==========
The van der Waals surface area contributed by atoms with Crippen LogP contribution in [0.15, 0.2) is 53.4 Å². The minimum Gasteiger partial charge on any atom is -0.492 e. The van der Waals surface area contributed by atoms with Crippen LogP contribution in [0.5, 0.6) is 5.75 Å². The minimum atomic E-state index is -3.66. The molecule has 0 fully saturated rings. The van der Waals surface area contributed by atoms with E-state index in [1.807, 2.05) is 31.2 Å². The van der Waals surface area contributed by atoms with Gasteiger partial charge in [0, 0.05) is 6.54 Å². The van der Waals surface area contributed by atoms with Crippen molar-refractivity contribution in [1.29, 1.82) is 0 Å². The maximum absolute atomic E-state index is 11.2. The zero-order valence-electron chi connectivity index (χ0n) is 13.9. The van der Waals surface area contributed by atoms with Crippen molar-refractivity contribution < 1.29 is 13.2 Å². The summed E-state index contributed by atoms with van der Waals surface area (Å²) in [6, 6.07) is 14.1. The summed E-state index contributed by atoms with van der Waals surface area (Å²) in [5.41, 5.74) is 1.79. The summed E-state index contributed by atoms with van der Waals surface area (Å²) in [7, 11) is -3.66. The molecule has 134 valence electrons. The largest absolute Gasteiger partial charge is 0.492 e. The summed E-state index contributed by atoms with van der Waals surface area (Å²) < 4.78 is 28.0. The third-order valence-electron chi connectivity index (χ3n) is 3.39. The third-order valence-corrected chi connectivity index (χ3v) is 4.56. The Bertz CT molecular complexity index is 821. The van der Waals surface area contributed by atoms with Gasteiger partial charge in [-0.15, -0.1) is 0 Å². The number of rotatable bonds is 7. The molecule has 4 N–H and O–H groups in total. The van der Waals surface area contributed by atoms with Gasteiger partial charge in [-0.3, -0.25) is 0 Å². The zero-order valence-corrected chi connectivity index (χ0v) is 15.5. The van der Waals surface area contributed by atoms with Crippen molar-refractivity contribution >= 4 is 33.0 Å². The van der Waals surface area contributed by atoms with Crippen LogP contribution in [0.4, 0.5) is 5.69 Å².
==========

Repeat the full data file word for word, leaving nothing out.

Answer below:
The van der Waals surface area contributed by atoms with Crippen LogP contribution in [0.15, 0.2) is 53.4 Å². The minimum Gasteiger partial charge on any atom is -0.492 e. The van der Waals surface area contributed by atoms with Crippen LogP contribution in [0.5, 0.6) is 5.75 Å². The minimum atomic E-state index is -3.66. The molecule has 0 fully saturated rings. The van der Waals surface area contributed by atoms with E-state index in [1.807, 2.05) is 31.2 Å². The van der Waals surface area contributed by atoms with Gasteiger partial charge in [0, 0.05) is 6.54 Å². The van der Waals surface area contributed by atoms with Crippen molar-refractivity contribution in [1.29, 1.82) is 0 Å². The maximum absolute atomic E-state index is 11.2. The zero-order valence-electron chi connectivity index (χ0n) is 13.9. The van der Waals surface area contributed by atoms with Crippen molar-refractivity contribution < 1.29 is 13.2 Å². The summed E-state index contributed by atoms with van der Waals surface area (Å²) in [6, 6.07) is 14.1. The summed E-state index contributed by atoms with van der Waals surface area (Å²) in [5.41, 5.74) is 1.79. The summed E-state index contributed by atoms with van der Waals surface area (Å²) in [7, 11) is -3.66. The molecule has 134 valence electrons. The largest absolute Gasteiger partial charge is 0.492 e. The summed E-state index contributed by atoms with van der Waals surface area (Å²) < 4.78 is 28.0. The third-order valence-electron chi connectivity index (χ3n) is 3.39. The third-order valence-corrected chi connectivity index (χ3v) is 4.56. The Bertz CT molecular complexity index is 821. The van der Waals surface area contributed by atoms with Gasteiger partial charge in [-0.15, -0.1) is 0 Å². The number of rotatable bonds is 7. The molecule has 4 N–H and O–H groups in total. The van der Waals surface area contributed by atoms with Gasteiger partial charge in [-0.3, -0.25) is 0 Å². The zero-order valence-corrected chi connectivity index (χ0v) is 15.5. The van der Waals surface area contributed by atoms with Crippen molar-refractivity contribution >= 4 is 33.0 Å². The van der Waals surface area contributed by atoms with Crippen LogP contribution in [0.4, 0.5) is 5.69 Å².